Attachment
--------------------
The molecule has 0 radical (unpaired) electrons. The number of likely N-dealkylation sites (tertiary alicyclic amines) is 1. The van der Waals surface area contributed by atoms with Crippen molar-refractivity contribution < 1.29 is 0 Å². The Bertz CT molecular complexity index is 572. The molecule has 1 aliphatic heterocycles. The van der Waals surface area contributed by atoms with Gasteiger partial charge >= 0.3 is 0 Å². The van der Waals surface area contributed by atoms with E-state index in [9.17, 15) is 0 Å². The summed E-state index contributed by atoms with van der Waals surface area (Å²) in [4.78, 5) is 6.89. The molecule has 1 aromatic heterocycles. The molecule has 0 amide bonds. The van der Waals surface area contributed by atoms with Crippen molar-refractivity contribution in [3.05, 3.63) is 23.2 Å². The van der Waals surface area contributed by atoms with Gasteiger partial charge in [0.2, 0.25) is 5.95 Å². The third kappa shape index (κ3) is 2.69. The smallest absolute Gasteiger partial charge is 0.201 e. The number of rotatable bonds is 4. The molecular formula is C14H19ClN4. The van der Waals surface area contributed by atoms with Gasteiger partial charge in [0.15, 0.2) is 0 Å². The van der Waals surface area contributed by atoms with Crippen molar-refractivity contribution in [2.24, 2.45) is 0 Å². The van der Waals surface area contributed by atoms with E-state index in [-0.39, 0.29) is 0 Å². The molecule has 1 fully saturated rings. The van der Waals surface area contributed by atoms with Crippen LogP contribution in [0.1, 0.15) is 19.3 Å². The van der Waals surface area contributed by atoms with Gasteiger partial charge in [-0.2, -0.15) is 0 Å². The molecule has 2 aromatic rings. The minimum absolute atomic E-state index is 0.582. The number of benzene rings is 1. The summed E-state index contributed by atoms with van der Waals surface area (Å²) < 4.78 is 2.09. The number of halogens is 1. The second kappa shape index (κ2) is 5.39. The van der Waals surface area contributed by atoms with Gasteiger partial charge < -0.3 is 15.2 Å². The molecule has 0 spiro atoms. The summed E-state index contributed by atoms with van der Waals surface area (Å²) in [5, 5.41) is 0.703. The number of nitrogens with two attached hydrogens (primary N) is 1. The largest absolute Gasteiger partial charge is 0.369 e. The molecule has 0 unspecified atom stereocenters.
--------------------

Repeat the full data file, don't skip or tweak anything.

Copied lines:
The molecule has 0 radical (unpaired) electrons. The number of likely N-dealkylation sites (tertiary alicyclic amines) is 1. The van der Waals surface area contributed by atoms with Crippen molar-refractivity contribution < 1.29 is 0 Å². The Bertz CT molecular complexity index is 572. The molecule has 1 aliphatic heterocycles. The van der Waals surface area contributed by atoms with Gasteiger partial charge >= 0.3 is 0 Å². The van der Waals surface area contributed by atoms with E-state index in [9.17, 15) is 0 Å². The summed E-state index contributed by atoms with van der Waals surface area (Å²) in [4.78, 5) is 6.89. The molecule has 1 aromatic heterocycles. The molecule has 0 amide bonds. The van der Waals surface area contributed by atoms with Crippen molar-refractivity contribution in [3.05, 3.63) is 23.2 Å². The van der Waals surface area contributed by atoms with Gasteiger partial charge in [0.2, 0.25) is 5.95 Å². The third kappa shape index (κ3) is 2.69. The smallest absolute Gasteiger partial charge is 0.201 e. The number of rotatable bonds is 4. The molecular formula is C14H19ClN4. The van der Waals surface area contributed by atoms with Gasteiger partial charge in [0.15, 0.2) is 0 Å². The van der Waals surface area contributed by atoms with Crippen molar-refractivity contribution in [2.24, 2.45) is 0 Å². The van der Waals surface area contributed by atoms with E-state index in [-0.39, 0.29) is 0 Å². The molecule has 1 fully saturated rings. The van der Waals surface area contributed by atoms with Crippen LogP contribution in [0.1, 0.15) is 19.3 Å². The van der Waals surface area contributed by atoms with Gasteiger partial charge in [-0.2, -0.15) is 0 Å². The molecule has 2 aromatic rings. The minimum absolute atomic E-state index is 0.582. The number of benzene rings is 1. The summed E-state index contributed by atoms with van der Waals surface area (Å²) < 4.78 is 2.09. The number of halogens is 1. The second kappa shape index (κ2) is 5.39. The van der Waals surface area contributed by atoms with Gasteiger partial charge < -0.3 is 15.2 Å². The molecule has 0 spiro atoms. The summed E-state index contributed by atoms with van der Waals surface area (Å²) in [5, 5.41) is 0.703. The number of nitrogens with two attached hydrogens (primary N) is 1. The largest absolute Gasteiger partial charge is 0.369 e. The molecule has 0 unspecified atom stereocenters.